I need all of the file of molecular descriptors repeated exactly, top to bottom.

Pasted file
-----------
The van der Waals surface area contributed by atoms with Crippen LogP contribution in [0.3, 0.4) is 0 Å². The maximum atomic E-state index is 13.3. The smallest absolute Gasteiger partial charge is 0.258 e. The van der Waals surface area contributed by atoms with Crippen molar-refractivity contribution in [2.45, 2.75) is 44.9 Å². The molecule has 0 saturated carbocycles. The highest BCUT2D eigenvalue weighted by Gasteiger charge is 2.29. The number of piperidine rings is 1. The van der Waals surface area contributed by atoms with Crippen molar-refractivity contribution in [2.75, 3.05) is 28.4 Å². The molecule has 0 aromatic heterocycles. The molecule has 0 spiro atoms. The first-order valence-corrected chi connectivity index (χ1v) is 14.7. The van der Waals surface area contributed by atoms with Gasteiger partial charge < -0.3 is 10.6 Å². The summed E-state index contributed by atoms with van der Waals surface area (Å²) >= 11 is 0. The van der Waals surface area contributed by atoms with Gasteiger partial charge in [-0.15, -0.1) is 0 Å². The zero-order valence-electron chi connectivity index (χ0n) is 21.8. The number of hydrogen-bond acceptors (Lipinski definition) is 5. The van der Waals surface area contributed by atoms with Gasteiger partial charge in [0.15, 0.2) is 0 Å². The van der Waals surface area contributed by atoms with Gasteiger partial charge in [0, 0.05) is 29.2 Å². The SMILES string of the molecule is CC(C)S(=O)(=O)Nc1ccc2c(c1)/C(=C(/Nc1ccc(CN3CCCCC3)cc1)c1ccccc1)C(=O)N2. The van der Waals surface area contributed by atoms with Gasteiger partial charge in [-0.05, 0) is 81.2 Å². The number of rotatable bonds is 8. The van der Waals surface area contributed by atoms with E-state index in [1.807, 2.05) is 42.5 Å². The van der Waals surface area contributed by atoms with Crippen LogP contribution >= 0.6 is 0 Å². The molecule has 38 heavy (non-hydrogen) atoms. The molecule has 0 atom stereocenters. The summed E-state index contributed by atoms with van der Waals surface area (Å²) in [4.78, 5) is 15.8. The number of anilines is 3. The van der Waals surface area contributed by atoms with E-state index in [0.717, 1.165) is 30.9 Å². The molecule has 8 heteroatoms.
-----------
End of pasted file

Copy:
The van der Waals surface area contributed by atoms with Crippen LogP contribution in [0.3, 0.4) is 0 Å². The maximum atomic E-state index is 13.3. The smallest absolute Gasteiger partial charge is 0.258 e. The van der Waals surface area contributed by atoms with Crippen molar-refractivity contribution in [2.45, 2.75) is 44.9 Å². The molecule has 0 saturated carbocycles. The highest BCUT2D eigenvalue weighted by Gasteiger charge is 2.29. The number of piperidine rings is 1. The van der Waals surface area contributed by atoms with Crippen molar-refractivity contribution in [2.75, 3.05) is 28.4 Å². The molecule has 0 aromatic heterocycles. The molecule has 0 spiro atoms. The first-order valence-corrected chi connectivity index (χ1v) is 14.7. The van der Waals surface area contributed by atoms with Gasteiger partial charge < -0.3 is 10.6 Å². The summed E-state index contributed by atoms with van der Waals surface area (Å²) >= 11 is 0. The van der Waals surface area contributed by atoms with Gasteiger partial charge in [-0.15, -0.1) is 0 Å². The zero-order valence-electron chi connectivity index (χ0n) is 21.8. The number of hydrogen-bond acceptors (Lipinski definition) is 5. The van der Waals surface area contributed by atoms with Gasteiger partial charge in [0.15, 0.2) is 0 Å². The van der Waals surface area contributed by atoms with Gasteiger partial charge in [0, 0.05) is 29.2 Å². The SMILES string of the molecule is CC(C)S(=O)(=O)Nc1ccc2c(c1)/C(=C(/Nc1ccc(CN3CCCCC3)cc1)c1ccccc1)C(=O)N2. The van der Waals surface area contributed by atoms with Gasteiger partial charge in [-0.05, 0) is 81.2 Å². The number of rotatable bonds is 8. The van der Waals surface area contributed by atoms with E-state index in [1.807, 2.05) is 42.5 Å². The van der Waals surface area contributed by atoms with Crippen LogP contribution >= 0.6 is 0 Å². The molecule has 38 heavy (non-hydrogen) atoms. The molecule has 0 atom stereocenters. The summed E-state index contributed by atoms with van der Waals surface area (Å²) in [4.78, 5) is 15.8. The number of anilines is 3. The van der Waals surface area contributed by atoms with E-state index in [0.717, 1.165) is 30.9 Å². The molecule has 8 heteroatoms.